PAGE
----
Consuming science: A history of soft drinks in modern China
MetadataShow full item record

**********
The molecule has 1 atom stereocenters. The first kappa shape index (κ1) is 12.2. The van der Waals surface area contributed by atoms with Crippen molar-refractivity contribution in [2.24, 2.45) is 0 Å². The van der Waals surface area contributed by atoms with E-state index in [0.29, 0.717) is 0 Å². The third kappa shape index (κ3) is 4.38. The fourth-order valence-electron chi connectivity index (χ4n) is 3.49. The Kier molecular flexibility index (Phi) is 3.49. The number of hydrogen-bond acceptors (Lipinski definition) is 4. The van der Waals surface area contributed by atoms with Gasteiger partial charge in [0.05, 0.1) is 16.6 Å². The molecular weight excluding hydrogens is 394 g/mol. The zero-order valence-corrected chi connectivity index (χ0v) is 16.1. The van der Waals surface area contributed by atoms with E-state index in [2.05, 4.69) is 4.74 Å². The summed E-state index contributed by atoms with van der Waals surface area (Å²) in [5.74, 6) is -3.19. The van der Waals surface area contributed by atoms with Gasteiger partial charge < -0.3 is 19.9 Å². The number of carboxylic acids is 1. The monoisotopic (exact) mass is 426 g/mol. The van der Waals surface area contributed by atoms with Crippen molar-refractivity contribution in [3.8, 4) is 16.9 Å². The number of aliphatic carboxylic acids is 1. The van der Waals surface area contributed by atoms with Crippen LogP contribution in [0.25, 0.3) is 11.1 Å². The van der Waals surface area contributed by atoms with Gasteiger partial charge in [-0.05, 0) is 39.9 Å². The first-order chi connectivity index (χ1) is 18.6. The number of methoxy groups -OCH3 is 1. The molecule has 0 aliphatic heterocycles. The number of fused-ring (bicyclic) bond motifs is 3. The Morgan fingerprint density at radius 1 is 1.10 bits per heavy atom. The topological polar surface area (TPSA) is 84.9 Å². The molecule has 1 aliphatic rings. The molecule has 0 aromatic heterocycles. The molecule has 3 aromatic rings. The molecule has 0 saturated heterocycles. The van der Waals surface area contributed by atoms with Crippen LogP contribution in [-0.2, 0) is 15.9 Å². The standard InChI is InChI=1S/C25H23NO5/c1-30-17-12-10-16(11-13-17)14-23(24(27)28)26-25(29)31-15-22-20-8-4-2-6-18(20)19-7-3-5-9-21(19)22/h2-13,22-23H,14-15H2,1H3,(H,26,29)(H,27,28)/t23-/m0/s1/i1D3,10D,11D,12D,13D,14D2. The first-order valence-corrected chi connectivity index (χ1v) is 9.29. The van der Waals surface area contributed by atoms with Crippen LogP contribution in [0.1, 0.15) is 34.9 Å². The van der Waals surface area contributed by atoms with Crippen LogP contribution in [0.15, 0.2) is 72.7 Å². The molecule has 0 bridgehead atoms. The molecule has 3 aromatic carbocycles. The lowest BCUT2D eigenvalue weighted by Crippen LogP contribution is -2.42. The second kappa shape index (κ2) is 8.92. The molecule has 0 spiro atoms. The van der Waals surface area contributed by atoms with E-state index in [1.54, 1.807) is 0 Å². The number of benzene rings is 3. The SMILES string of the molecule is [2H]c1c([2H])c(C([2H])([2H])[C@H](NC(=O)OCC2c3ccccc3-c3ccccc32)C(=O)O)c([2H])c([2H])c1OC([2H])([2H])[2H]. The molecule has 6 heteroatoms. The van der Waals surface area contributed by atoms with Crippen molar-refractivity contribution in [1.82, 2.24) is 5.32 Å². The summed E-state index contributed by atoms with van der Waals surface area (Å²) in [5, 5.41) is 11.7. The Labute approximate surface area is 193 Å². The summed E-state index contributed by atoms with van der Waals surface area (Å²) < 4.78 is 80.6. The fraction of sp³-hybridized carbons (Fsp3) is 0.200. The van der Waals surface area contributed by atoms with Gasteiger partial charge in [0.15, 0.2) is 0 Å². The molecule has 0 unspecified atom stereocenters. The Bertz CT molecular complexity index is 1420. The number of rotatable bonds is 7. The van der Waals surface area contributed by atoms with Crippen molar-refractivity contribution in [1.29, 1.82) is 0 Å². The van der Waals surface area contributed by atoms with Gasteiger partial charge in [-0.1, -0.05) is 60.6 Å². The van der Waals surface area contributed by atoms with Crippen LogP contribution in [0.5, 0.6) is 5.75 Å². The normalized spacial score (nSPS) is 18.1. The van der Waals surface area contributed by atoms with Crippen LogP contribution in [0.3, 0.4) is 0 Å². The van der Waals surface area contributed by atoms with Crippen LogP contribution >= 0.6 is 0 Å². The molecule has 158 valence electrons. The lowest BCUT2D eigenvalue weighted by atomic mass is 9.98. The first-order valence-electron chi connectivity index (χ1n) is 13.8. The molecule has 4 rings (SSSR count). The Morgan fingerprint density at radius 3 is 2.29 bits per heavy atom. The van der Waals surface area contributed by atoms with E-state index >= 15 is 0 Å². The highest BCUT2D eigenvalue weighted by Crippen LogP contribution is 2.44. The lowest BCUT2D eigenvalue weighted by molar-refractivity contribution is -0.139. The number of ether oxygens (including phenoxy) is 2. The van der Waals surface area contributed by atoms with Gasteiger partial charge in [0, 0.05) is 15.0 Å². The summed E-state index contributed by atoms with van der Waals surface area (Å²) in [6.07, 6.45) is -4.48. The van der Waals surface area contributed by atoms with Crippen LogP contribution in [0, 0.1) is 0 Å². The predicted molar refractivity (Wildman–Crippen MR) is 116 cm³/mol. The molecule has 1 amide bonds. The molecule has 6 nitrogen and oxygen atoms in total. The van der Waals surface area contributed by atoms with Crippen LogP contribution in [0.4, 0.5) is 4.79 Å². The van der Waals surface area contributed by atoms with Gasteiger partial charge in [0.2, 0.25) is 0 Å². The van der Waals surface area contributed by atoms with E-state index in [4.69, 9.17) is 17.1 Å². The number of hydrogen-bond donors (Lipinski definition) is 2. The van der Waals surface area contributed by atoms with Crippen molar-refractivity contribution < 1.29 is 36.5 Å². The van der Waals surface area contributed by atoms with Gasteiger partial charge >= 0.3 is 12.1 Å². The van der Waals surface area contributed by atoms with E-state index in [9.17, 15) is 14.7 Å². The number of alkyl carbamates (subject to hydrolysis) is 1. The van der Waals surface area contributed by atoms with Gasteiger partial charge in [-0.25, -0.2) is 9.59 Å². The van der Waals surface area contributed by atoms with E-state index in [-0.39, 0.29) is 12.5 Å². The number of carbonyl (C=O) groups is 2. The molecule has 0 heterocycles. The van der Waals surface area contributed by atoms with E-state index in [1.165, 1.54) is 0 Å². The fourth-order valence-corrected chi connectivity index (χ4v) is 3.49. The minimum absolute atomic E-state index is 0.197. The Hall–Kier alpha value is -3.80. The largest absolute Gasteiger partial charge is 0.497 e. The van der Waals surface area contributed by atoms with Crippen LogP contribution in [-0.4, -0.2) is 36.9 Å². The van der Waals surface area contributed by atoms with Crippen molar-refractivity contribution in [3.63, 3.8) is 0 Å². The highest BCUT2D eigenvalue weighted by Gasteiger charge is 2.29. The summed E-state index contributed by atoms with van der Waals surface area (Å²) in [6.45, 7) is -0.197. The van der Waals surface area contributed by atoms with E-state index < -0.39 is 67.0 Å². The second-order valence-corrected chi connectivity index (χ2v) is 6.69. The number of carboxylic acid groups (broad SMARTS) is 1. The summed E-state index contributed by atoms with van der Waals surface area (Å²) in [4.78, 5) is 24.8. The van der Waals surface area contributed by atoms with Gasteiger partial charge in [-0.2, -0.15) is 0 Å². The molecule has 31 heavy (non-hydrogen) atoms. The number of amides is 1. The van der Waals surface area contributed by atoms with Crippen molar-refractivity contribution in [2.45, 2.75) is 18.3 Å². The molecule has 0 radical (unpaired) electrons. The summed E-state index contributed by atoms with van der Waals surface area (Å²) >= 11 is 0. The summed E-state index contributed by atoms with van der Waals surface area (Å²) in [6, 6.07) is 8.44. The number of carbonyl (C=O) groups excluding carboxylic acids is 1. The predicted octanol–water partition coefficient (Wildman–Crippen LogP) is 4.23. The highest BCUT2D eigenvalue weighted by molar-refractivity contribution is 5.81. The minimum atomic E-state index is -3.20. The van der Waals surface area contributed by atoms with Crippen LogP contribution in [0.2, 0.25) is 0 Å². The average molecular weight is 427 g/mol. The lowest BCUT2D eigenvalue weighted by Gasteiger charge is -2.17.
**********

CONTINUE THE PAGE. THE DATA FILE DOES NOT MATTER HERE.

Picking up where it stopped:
This dissertation investigates the development of the soft drink market in China from the late nineteenth century to the early twenty-first century, with particular attention to the rise of Coca-Cola. It examines how soft drinks competed with traditional Chinese summer food and beverage such as watermelons, herbal tea, plum juice, and nutriments which were believed to have medical properties for people’s summer health, and eventually became one of the most popular types of beverages in the country. Over one hundred years in the Chinese minds, soft drinks changed from an exotic but unsavory beverage to a popular drink and a symbol of modernity. This dissertation argues that western science competing with traditional Chinese medicine has been a driving force in shaping beverage consumption in modern China. There were constant politics played by the state, businesses, and consumers on production, marketing, and consumption of soft drinks, making a bottle of drink not merely a commodity but one that embodied science, modernity, and identity in Chinese society. Following the introduction chapter, chapter 2 of the dissertation delineates the clash between Chinese and western food culture in the late nineteenth century. It shows how traditional Chinese medicine (TCM) including the yin-yang theory and the concept of medicine-food homology played a role in shaping Chinese food culture for centuries. By analyzing advertisement, chapter 3 examines how soft drinks, which were considered by Chinese people as an unpleasant and unhealthy drink according to TCM, were marketed and gradually accepted as a hygienic and healthy drink under the rhetoric of modernization. Since foreign-brands such as Coca-Cola were luxuries, cheap imitations provided ordinary Chinese people, especially urbanites, opportunities to experience “modernity.” Chapter 4 discusses the culture of imitation in modern China in regard of soft drinks. In the first half of the twentieth century, consumption were politicized in National Products Movements, in which soft drink brands were categorized into either Chinese or foreign and people’s loyalty to the nation was, to some extent, judged by their brand choice. However, there was something far more than nationalism that played a role in the picture. Taking the Shanghai Coca-Cola protest of 1947 as a case study, chapter 5 reveals that Chinese nationalism in National Products Movements in the late forties was used by Chinese businessmen to advance themselves in business competition. When political conflicts became a major theme in Maoist China, Coca-Cola was criticized as a symbol of imperialism and driven out of China. Nevertheless, science-driven consumption did not fade away. Chapter 6 shows that instead of promoting Coca-Cola, the People’s Republic of China “invented” salty soda as a prevention and treatment of heat stroke and widely distributed it among workers as a socialist welfare in summer. The final chapter discusses the return of Coca-Cola in the post-Mao era. It shows that science and modernity was a consistent subject in production and consumption in China, where the state promoted it cautiously due to political sensibility while ordinary Chinese people embraced it enthusiastically with little resistance.